Here it is, the first tangerine off my coastal North Carolina tree!  The two we have harvested weighed just under a half a pound each.  The peel just pops off in your hand, they have almost no seeds (0 to 1 seed per segment), they are very sweet and very juicy.  I can't believe that they have grow here, outside, and produced!  Lets hope the winters stay mild, as now I can't imagine not having fresh tangerines to eat and orangequats for eating and cooking (I made orangequat chicken last night for dinner).

This morning the frost is heavy on the vegetable garden.  I have not yet put together any season extenders to protect the plants, so we will see how they hold up.  I will let you know in the next blog.  The hens have started to molt.  Poor Lena looks like a buzzard with nothing but the pins of new feathers on her head.   I'll try and get a photo or two.

Tuesday, November 18, 2008

Coop roosts; bee clean up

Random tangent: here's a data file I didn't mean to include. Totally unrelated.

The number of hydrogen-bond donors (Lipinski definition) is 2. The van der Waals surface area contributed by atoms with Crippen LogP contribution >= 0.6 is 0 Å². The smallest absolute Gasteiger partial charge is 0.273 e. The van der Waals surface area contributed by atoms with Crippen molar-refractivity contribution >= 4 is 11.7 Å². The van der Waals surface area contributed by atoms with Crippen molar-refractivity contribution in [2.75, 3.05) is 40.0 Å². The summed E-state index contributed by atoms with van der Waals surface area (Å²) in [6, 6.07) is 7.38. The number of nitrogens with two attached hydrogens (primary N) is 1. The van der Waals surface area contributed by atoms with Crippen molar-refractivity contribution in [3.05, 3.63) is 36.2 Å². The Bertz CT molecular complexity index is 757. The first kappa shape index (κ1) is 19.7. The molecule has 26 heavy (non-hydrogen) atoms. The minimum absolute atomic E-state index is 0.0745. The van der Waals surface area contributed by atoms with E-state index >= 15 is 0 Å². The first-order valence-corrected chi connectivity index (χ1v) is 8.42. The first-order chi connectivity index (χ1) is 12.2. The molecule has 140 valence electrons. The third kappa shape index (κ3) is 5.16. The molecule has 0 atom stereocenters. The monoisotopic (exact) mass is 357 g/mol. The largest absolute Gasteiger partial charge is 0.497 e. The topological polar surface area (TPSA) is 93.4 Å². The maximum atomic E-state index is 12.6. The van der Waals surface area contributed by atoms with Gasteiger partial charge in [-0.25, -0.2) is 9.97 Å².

Since the rooster and hens no longer are allowed free range of the yard (due to their love for all things vegetable garden), we are trying to make sure that their coop environment is as interesting and stimulating as possible.  Inside their coop they always had a two level perch for roosting, and outside they had a single branch style roost both for hanging out and to help with getting into and out of the coop itself.  To give them more options, we now have added a second inside perch (and now the three big girls perch on one side of the coop, and Expresso and Lena perch on the new roost on the other side).  The best addition, however, is the new outside branch perch.  It is higher than the existing perch, and can be reached from the ground if they are willing to fly up, or from the other perch with a good hop.  They love it.  Expresso now chooses that as his crowing perch (starting at 4:50 am by the way), and the others hop up and down all day long.  It is a little thing, but I think it goes a long way towards enhancing their quality of life.